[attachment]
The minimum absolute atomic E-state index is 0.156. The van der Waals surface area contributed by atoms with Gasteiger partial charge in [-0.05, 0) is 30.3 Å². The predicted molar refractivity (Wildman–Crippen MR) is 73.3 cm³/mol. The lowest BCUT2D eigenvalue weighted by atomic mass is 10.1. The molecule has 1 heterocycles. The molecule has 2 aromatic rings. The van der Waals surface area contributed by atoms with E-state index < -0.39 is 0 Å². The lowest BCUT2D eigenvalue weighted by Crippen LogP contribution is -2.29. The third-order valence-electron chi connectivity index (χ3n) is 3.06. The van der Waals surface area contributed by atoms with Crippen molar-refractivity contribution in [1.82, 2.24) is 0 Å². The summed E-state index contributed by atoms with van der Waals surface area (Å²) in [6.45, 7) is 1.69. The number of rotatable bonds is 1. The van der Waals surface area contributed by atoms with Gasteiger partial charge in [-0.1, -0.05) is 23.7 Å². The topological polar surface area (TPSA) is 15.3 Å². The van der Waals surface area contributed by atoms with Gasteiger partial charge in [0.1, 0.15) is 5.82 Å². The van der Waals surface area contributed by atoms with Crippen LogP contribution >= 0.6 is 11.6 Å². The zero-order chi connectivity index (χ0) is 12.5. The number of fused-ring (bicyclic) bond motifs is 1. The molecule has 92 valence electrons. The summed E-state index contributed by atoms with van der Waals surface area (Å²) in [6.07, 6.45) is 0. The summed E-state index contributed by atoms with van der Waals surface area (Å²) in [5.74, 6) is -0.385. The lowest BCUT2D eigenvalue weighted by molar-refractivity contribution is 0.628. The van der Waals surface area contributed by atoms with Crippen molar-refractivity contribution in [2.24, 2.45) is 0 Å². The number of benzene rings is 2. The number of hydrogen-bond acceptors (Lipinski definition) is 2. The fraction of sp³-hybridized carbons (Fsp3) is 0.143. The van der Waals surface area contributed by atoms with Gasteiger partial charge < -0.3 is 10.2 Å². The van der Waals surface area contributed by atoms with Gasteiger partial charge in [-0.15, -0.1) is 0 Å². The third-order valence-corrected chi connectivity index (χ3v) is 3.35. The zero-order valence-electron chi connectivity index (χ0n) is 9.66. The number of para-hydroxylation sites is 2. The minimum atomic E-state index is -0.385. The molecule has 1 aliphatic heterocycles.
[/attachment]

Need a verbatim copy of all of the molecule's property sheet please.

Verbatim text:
The minimum absolute atomic E-state index is 0.156. The van der Waals surface area contributed by atoms with Gasteiger partial charge in [-0.05, 0) is 30.3 Å². The predicted molar refractivity (Wildman–Crippen MR) is 73.3 cm³/mol. The lowest BCUT2D eigenvalue weighted by atomic mass is 10.1. The molecule has 1 heterocycles. The molecule has 2 aromatic rings. The van der Waals surface area contributed by atoms with E-state index < -0.39 is 0 Å². The lowest BCUT2D eigenvalue weighted by Crippen LogP contribution is -2.29. The third-order valence-electron chi connectivity index (χ3n) is 3.06. The van der Waals surface area contributed by atoms with Crippen molar-refractivity contribution in [1.82, 2.24) is 0 Å². The summed E-state index contributed by atoms with van der Waals surface area (Å²) in [6.45, 7) is 1.69. The number of rotatable bonds is 1. The van der Waals surface area contributed by atoms with Gasteiger partial charge in [-0.1, -0.05) is 23.7 Å². The topological polar surface area (TPSA) is 15.3 Å². The van der Waals surface area contributed by atoms with Gasteiger partial charge in [0.1, 0.15) is 5.82 Å². The van der Waals surface area contributed by atoms with Crippen LogP contribution >= 0.6 is 11.6 Å². The zero-order chi connectivity index (χ0) is 12.5. The number of fused-ring (bicyclic) bond motifs is 1. The molecule has 92 valence electrons. The summed E-state index contributed by atoms with van der Waals surface area (Å²) in [6.07, 6.45) is 0. The summed E-state index contributed by atoms with van der Waals surface area (Å²) in [5.74, 6) is -0.385. The lowest BCUT2D eigenvalue weighted by molar-refractivity contribution is 0.628. The van der Waals surface area contributed by atoms with Crippen molar-refractivity contribution in [2.24, 2.45) is 0 Å². The number of benzene rings is 2. The number of hydrogen-bond acceptors (Lipinski definition) is 2. The fraction of sp³-hybridized carbons (Fsp3) is 0.143. The van der Waals surface area contributed by atoms with Gasteiger partial charge < -0.3 is 10.2 Å². The van der Waals surface area contributed by atoms with Gasteiger partial charge in [-0.15, -0.1) is 0 Å². The third-order valence-corrected chi connectivity index (χ3v) is 3.35. The zero-order valence-electron chi connectivity index (χ0n) is 9.66. The number of para-hydroxylation sites is 2. The minimum atomic E-state index is -0.385. The molecule has 1 aliphatic heterocycles.